Compare 1587 edition: 1 2 3 4 5 6 7 8 And likewiſe the ſaid Alexander folowyng his Vncles example, beſtowed his money that way foorth very freely, S. Dun. Nevvarke caſtle built by the B. of Lincolne. hauing buylded one ca|ſtle at Newarke, and an other at Sleeford. The K. therfore hauing comitted both theſe bi|ſhops to priſon, & furthermore ſent Nigel or Neelle the B. of Ely into exile (which Nygell was nephew alſo to ye foreſaid B.The B. of E|ly banished. of Saliſbu|ry) he threatned thẽ to keepe thẽ without either meate or drinke, if they would not cauſe theſe caſtles to be deliuered into his bãds & ſo he de|teined EEBO page image 372 thẽ, & moreouer foũd in the B. of Saliſ|buryes cofers .xl. M. marks, which he tooke to his own vſe, as forfeyt vpon his miſdemeanor. Which B.The Bishop of Saliſbury dyeth of thought. VV. Mal. in nouella historia. hauyng receyued this ingratitude of the king, & taking thought for the loſſe of his houſes & money, pyned away, & dyed with|in a while after. The quarrel which was firſt piked to theſe Biſhops, roſe for a fray whiche chanced betwixt the biſhops men & the ſeruãts of Alaine duke of Britain, about the taking vp of Innes at their cõming to Oxford. In which affray one of the dukes mẽ was kylled, his ne|phew almoſt ſtayne, & the reſidue of his folkes ſore beaten & chaſed. And hereupõ were the bi|ſhops firſt cõmitted to ward, & afterward hãd|led at ye kings plaſure, as partly ye haue heard. And this,Fortunes in|conſtancie. VV. Paris. good reader, is one example worthy to be marked of fickle fortunes incõſtãcy. This Roger B. of Saliſbury, was in the dayes of Will. Rufus a poore prieſt ſeruyng a cure in a village nere to the city of Cane in Normandy. And as it chanced, the L. Henry the kings bro|ther came thither on a time, & called for a prieſt to ſay maſſe before him Wherupõ this Roger cõmyng to the altar, was by & by ready, and ſo quickly at it, & therwithal had ſo ſpedily made an end therof, that the mẽ of war which as thẽ wer attendãt on the ſaid L. Henry, affirmed yt this prieſt only aboue all other, was a Chaplen meet to ſay Maſſe before mẽ of war, bicauſe he could make ſuch quick diſpatch withal. Wher|vpõ ye kyngs brother cõmaũded hym to folow him, which he dyd, wt as much diligẽce as euer Peter folowed Chriſt. And ſo for his diligent ſeruice, and redy diſpatch of matters, after that Henry had atteined the crowne, he was by him aduãced to great promotiõs:The Biſhop of Salisbury made Lorde Chancelour. as firſt to be Chã|celor of Englãd, & after B. of Saliſbury, gro|wing ſtyl into ſuch eſtimation, that he myght do wt the king more thã any other of ye coũſel. But to returne againe to K. Ste. who after he had thus impriſoned the aforeſaid biſhops, mã|ned thoſe caſtles which he tooke frõ them with his own ſoldiers, in like maner as he had done all the other which he had taken frõ the rebels, that he might ye better withſtand the Empreſſe and hir ſonne, whoſe comming he euer feared. He began alſo to ſhew him ſelf cruel towardes al mẽ, & namely agaynſt thoſe that had chiefely furthered his Title to the obteynyng of the Crown: which thing, as many tooke it, came to paſſe by the prouiſion of almighty God, that thoſe ſhold ſuffer for their periuries, which cõ|trary to law and right had cõſented to crown hym king.K. Stephens doubt vvhõ to truſt. In deede he wiſt not wel whom he might truſt, for be ſtood in doubt of al men, bi|cauſe he was aduertiſed by credible report, that the Empreſſe ſought for ayd on all ſides, mea|nyng very ſhortly to come into England. For this cauſe alſo he thought good to procure the frendſhip of Lewes Kyng of France,He contra|cteth affinity vvith the French king. which he brought to paſſe by concludyng a mariage be|twene his ſonne Euſtace and the Lady Con|ſtance ſiſter to the ſayd Lewes. But within a few yerees after this Euſtace dyed, & then was Coſtãce maryed vnto Raymõd earle of Tho|louſe. In the meane tyme, that is to wyt, VV. Mal. Polid. M. Paris. Alberike de Veer plea|deth the kings cauſe. on ye firſt day of Sept. there was a Coũcel holdẽ at Winch. in the which Earle Alberike de Veer pleaded with great eloquence the kyngs cauſe in excuſe of his fault, for impriſonyng the by|ſhops, which was ſore laid to his charge by his own brother the B. of Winch. beyng alſo the Popes Legate: who together with the Archb. of Cant. & other biſhops had called this Coũcel for that purpoſe. But they got nothyng of the kyng, but fayre words, and promiſes of amen|demẽt in that which had bin don otherwiſe thã equitie required, which promiſes were nothing kept, and ſo the Coũcel brake vp. In the mo|neth of Iuly the Empreſſe Maude landed here [figure appears here on page 372] in England at Porteſmouth,The Em|preſſe lãded here in En|gland. and went ſtrayt to Arundel, which town together wt the Coũ|ty of Suffex, hir mother in law, Adelicia king Henryes ſecond wife, that had maried Williã de Albeney, held in right of aſſignation for hir dower. There came in with the Empreſſe, hir brother Robert and Hugh Bigot, of whom ye haue heard before.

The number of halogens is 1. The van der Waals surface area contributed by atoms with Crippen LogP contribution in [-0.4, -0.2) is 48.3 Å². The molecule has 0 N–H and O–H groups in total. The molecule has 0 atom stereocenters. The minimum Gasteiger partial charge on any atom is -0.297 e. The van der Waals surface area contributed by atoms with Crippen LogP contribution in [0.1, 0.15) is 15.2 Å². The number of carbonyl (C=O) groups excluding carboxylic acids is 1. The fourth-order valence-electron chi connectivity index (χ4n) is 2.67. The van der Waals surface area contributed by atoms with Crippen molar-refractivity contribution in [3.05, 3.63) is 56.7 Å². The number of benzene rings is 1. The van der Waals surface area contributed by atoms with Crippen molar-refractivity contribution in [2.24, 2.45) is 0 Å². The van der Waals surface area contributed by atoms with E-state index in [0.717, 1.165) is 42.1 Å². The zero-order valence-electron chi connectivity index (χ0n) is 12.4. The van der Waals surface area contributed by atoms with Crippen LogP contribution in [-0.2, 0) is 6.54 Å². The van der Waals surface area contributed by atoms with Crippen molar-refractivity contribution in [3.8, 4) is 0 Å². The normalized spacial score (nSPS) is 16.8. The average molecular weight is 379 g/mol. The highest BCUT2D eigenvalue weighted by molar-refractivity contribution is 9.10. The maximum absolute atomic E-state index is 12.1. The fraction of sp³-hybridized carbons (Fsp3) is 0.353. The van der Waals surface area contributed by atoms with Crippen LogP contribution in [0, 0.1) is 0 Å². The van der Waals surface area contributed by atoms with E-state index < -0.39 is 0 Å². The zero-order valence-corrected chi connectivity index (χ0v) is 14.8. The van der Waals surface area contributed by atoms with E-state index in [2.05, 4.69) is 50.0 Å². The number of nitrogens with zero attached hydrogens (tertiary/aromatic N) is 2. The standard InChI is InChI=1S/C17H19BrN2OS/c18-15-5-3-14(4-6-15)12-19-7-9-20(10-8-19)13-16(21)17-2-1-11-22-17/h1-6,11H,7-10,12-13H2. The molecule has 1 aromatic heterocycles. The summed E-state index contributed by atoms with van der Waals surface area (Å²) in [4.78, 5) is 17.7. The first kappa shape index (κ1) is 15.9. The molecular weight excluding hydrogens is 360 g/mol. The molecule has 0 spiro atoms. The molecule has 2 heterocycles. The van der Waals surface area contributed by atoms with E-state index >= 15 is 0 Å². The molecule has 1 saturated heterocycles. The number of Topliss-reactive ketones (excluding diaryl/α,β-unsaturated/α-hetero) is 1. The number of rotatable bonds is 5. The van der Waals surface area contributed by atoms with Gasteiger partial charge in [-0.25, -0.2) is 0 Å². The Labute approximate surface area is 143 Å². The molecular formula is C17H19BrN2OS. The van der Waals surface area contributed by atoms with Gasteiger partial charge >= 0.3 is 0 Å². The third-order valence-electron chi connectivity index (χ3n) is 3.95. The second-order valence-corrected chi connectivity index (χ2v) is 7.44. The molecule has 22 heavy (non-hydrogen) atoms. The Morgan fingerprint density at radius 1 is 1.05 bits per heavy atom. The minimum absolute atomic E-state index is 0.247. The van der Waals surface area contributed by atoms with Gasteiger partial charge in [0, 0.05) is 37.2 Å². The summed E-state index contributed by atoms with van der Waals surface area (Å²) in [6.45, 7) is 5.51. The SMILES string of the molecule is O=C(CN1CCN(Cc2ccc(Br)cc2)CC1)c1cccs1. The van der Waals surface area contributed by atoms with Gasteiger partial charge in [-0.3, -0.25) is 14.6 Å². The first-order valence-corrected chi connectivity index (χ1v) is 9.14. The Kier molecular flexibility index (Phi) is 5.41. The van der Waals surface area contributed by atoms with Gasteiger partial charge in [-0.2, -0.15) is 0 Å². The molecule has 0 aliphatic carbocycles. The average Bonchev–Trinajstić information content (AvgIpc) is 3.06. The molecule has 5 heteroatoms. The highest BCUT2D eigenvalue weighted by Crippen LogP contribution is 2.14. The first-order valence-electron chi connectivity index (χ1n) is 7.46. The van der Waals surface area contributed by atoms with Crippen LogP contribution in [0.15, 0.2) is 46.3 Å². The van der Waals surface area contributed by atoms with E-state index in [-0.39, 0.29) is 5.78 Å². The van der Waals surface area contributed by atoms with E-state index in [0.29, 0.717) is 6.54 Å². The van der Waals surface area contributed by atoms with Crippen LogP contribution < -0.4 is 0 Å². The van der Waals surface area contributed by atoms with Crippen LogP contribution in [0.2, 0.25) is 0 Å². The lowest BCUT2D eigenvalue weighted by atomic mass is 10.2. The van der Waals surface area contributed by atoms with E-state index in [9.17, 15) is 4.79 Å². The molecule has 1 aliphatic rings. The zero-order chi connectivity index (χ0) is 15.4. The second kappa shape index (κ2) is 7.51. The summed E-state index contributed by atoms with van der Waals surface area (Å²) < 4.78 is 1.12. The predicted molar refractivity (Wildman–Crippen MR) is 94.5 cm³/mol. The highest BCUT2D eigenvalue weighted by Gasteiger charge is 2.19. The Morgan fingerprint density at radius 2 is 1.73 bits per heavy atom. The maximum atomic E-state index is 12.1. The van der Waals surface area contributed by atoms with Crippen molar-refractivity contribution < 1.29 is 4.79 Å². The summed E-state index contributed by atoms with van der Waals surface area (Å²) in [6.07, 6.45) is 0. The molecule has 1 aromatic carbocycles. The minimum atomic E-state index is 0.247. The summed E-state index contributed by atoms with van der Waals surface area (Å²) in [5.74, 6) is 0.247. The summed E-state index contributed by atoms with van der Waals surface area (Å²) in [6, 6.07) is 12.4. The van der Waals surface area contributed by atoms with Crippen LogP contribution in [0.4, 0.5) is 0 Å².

Compare 1587 edition: 1 2 3 4 5 6 7 Some write that ye Empreſſe brought with hir a great army, to the entent,VVhat po|vver shee brought vvith hir. that ioynyng with Ranulph earle of Cheſter (who tooke part with Rob. earle of Gloc. bicauſe ye ſame Rob. had maryed his daughter) ſhe might fight with K. Ste. and try with hym the bataile.VV. Mal. Other declare that ſhe came into Englãd now at the firſt, but wt a ſmal power (as vij.Polid. ſcore horſmen or men of armes as we may cal thẽ) in hope of gods aſſurance (who ſeldome faileth thoſe that fight in a rightful cauſe) & againe vpon truſt of EEBO page image 373 aid of feeds, which for the benefits receiue that hir fathers hands, wold be redy to go againſt K. Ste. Whervpon hir brother earle Robert leauing his ſiſter in the caſtle of Ar [...]a [...], to do with al ſpeed vnto Gloc. through his enimies coũtrey not taking with [...] in paſt .xij. men of armes, and as many archers on horſbacke, that dyd his cõming thither, he might leuy a ma [...]lny with ſo much ſpeed as was poſſible.Karle Rob. commeth to Gloceſier. At his cõ|myng to Gloc. though the citie was kep [...] by as garriſon of ſoldiers placed there by K. Ste. yet the townſmen, after they heard that their [...] was once come, & approched to the gatte they drown out the garriſon, and receyued hym into the towne, where he remayned a tyme, partly to aſſemble an army, & partly to practiſe with other to [...] and caſtles therabouts, to reuolt vnto his ſiſter Ann õ [...] other,